Holy Shit: Let’s Talk About Clerics in DCC RPG, Part 1

There are currently two cleric characters in my DCC game. One is a 1st-level Lawful cleric of St. Trebor of the Gavel, whose holy words are “Judge others as ye too shall be judged.” The other (and original) cleric of the group is the Chaotic former gong-farmer Sherman Funk, filth-priest of Nimulrun the Unclean. With both ends of the spectrum at the table, it’s gotten me thinking about how the rules and the fiction jive up for clerics (especially on that chaotic end).

deviantART by DKuang

The DCC cleric is obviously rooted in the tradition of the D&D cleric, which is itself arguably an amalgam of implied psuedo-Christianity and Hammer horror films. From this we get a DCC cleric with Lay on Hands, Turn Unholy, and deity disapproval that resets every day in a manner similar to Vancian-casting clerics praying for spells in the morning. Before I get into some thoughts on each of these class abilities, know that I am making two assumptions about the fictional setting: One, that alignment represents allegiance and therefore the overwhelming majority of non-spellcasting humans are Neutral; two, that the majority of “nature gods” are Neutral, with only gods of icky things and brutal savagery falling into the Chaos camp.

Disapproval
On my first read through the DCC rulebook, I remember being a little surprised that Deity Disapproval reset every morning. Disapproval is, after all, a way of putting some rules behind the generally abstract notion that the cleric’s magic stems from a higher power which both giveth and taketh away. One way of looking at the rules as written is that morning prayer by the truly faithful makes them square and sates the deity’s temper. However, I’m thinking that a miracle-worker’s degree of devotion should not only tie into the works they can perform, but also how often they can perform them. So I’m strongly considering implementing a house rule that instead of completely resetting, a cleric’s disapproval rating is reduced each day by an amount equal to his cleric level (down to the minimum of 1).

One of the most obvious things this does is put a lot more oomph into the cost for invoking the Divine Aid ability – now a 1st-level cleric who calls upon their god to do whatever crazy thing has 9 days before they get back to disapproval 1, and that’s assuming they don’t fail any other caster checks during that period. But honestly, Divine Aid is an ability that lets you make a dice roll to have your god pretty much do anything you can think of. If you don’t want to deal with those consequences, stick to the spell list!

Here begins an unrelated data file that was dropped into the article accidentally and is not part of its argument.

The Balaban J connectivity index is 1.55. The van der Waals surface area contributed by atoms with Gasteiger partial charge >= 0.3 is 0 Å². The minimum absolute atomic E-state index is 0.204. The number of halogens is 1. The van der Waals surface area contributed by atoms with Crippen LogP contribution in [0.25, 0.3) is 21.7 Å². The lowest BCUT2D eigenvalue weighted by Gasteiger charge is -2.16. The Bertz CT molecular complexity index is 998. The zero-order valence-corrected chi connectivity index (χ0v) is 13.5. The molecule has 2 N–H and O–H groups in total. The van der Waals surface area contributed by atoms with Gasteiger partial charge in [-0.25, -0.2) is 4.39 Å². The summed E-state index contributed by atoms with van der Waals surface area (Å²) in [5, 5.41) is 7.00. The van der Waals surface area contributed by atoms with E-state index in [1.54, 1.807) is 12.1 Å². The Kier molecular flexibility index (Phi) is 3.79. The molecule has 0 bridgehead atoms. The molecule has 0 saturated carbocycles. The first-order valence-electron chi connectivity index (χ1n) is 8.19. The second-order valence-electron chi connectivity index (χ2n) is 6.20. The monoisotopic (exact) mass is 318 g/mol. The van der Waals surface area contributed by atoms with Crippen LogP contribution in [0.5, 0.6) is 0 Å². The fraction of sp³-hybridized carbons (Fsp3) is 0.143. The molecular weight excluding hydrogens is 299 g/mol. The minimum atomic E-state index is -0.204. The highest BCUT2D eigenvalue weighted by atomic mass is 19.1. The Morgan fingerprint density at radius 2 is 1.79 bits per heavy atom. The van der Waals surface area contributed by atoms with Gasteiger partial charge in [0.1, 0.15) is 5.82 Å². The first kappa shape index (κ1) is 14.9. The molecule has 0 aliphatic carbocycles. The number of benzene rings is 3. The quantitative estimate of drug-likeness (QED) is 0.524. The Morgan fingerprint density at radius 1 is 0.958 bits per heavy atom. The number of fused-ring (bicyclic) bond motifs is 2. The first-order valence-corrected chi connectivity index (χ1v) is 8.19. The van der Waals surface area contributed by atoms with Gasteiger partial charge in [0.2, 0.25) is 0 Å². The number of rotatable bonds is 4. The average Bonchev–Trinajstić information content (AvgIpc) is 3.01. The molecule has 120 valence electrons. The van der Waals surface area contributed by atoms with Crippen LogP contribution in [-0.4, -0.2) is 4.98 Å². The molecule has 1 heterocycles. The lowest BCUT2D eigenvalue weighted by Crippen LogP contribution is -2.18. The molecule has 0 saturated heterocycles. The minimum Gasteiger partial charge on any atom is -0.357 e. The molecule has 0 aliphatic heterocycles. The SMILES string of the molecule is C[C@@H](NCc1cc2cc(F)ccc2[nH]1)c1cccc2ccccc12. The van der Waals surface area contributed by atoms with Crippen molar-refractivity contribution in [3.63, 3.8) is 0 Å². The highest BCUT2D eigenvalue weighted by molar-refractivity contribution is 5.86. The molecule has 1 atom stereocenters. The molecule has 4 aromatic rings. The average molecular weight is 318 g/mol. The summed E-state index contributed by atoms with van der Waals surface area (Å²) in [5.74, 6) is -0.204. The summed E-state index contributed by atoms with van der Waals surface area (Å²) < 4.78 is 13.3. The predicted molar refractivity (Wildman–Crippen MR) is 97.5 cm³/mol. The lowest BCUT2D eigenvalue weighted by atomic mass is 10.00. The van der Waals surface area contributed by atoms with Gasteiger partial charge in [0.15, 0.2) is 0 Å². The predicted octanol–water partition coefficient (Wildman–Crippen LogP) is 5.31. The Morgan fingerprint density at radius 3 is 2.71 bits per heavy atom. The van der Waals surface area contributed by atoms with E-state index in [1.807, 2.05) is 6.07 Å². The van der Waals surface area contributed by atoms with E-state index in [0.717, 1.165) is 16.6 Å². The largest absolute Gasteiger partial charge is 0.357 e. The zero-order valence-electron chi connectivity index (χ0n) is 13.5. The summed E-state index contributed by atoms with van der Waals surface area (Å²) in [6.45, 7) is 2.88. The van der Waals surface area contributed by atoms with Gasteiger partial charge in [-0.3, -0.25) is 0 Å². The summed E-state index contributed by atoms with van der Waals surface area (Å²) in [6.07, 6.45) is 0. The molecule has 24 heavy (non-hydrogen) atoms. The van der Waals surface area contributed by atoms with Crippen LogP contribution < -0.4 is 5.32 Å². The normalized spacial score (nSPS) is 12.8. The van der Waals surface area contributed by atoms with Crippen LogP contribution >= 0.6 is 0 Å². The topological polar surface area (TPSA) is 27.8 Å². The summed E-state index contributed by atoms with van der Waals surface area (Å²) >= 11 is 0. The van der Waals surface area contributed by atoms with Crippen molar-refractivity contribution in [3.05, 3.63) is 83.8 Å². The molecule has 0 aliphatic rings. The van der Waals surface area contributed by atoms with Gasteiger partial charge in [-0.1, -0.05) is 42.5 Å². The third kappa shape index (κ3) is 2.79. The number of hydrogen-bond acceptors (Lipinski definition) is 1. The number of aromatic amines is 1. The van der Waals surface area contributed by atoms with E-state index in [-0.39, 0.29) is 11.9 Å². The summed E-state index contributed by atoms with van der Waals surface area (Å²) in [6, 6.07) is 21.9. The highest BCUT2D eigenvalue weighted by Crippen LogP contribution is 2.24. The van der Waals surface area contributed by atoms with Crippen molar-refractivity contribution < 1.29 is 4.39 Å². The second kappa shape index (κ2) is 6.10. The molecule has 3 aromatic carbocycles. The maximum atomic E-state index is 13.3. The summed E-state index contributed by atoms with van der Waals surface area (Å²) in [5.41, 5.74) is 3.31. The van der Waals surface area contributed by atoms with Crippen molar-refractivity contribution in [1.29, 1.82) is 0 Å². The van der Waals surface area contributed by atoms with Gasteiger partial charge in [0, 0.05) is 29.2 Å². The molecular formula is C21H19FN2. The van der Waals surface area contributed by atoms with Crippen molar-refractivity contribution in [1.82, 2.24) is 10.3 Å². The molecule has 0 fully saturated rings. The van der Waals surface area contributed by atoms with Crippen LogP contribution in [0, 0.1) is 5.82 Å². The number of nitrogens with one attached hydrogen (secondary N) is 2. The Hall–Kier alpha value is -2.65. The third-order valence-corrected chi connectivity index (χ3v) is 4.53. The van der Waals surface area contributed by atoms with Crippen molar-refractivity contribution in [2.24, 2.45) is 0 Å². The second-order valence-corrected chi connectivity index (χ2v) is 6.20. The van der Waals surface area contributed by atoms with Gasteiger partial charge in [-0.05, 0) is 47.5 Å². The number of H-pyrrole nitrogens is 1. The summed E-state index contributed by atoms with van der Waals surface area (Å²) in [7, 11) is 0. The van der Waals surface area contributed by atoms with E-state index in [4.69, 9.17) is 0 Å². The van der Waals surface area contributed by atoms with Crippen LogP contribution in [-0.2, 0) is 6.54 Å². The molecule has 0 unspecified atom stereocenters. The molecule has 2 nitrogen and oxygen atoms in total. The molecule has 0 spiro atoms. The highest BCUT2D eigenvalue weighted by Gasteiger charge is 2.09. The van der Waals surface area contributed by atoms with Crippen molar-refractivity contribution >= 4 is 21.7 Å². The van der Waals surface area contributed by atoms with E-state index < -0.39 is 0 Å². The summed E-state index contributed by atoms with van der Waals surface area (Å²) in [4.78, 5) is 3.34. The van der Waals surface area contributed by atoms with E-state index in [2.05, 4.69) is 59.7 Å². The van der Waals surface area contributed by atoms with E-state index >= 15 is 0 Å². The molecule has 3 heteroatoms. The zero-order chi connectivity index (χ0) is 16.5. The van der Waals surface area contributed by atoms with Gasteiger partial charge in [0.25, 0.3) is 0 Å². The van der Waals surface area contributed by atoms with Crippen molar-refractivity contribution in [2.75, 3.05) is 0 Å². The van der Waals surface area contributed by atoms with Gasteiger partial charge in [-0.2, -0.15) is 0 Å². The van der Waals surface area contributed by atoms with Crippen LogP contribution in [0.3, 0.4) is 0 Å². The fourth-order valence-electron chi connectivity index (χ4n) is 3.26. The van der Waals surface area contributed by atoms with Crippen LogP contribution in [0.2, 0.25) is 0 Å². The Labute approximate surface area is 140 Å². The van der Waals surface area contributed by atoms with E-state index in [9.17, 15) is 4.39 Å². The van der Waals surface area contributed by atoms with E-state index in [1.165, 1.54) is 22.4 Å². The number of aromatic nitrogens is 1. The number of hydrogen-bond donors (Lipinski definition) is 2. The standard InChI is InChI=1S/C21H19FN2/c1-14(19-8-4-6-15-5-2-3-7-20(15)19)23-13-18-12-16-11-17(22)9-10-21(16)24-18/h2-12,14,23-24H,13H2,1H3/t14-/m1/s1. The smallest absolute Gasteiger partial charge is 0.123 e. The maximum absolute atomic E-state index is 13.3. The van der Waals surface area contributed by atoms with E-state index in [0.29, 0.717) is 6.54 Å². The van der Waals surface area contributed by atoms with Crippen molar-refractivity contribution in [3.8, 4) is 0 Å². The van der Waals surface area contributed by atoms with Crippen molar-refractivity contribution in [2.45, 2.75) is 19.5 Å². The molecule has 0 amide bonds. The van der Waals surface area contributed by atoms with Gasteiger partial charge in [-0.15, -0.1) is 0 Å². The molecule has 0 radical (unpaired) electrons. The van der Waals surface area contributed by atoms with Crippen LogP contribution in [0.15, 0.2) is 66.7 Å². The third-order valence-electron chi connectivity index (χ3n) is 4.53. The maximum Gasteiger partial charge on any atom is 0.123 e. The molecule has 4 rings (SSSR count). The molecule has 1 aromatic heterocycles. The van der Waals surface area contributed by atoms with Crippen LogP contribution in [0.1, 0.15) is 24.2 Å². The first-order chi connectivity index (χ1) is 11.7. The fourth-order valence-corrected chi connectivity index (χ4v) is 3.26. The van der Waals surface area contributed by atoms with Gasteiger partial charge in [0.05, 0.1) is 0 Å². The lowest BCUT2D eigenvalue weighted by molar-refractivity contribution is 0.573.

Honestly, I am open to opinions on whether this will rule will hinder the class too much, or if clerics need to be given something additional to make up for it. That said, I’m strongly leaning toward “Nope, just deal with it,” because clerics are already a pretty potent class. Also because Adam Muszkiewicz thought it sounded right, and he both plays a DCC cleric and writes a great blog.

Coming in Part II: Lay on Hands, Turn Unholy, and their relationship with Chaos clerics.

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Author: John Carr

Gamer, comic guy, office drone.

2 thoughts on “Holy Shit: Let’s Talk About Clerics in DCC RPG, Part 1”

  1. Looking forward to part two, lol… I apologize if I seemed a little irked last session, but being a chaotic cleric has some distinct disadvantages… For example the detect evil spell is borderline useless for me. However, in the spirit of the game, I have decided to explore other, shall we say more nefarious avenues that are not open to my goody two shoes brethren …. The unholy ressurectuon of Perceval is just the start my friend. I have a temple now… I think it’s high time I started collecting some acolytes. MEWHAHAHAHA

    1. No worries, Matt, though as we learned last time, Detect Evil also detects anything actively threatening the cleric. That’s one of the points of discussion that will come up relative to Turn Unholy.

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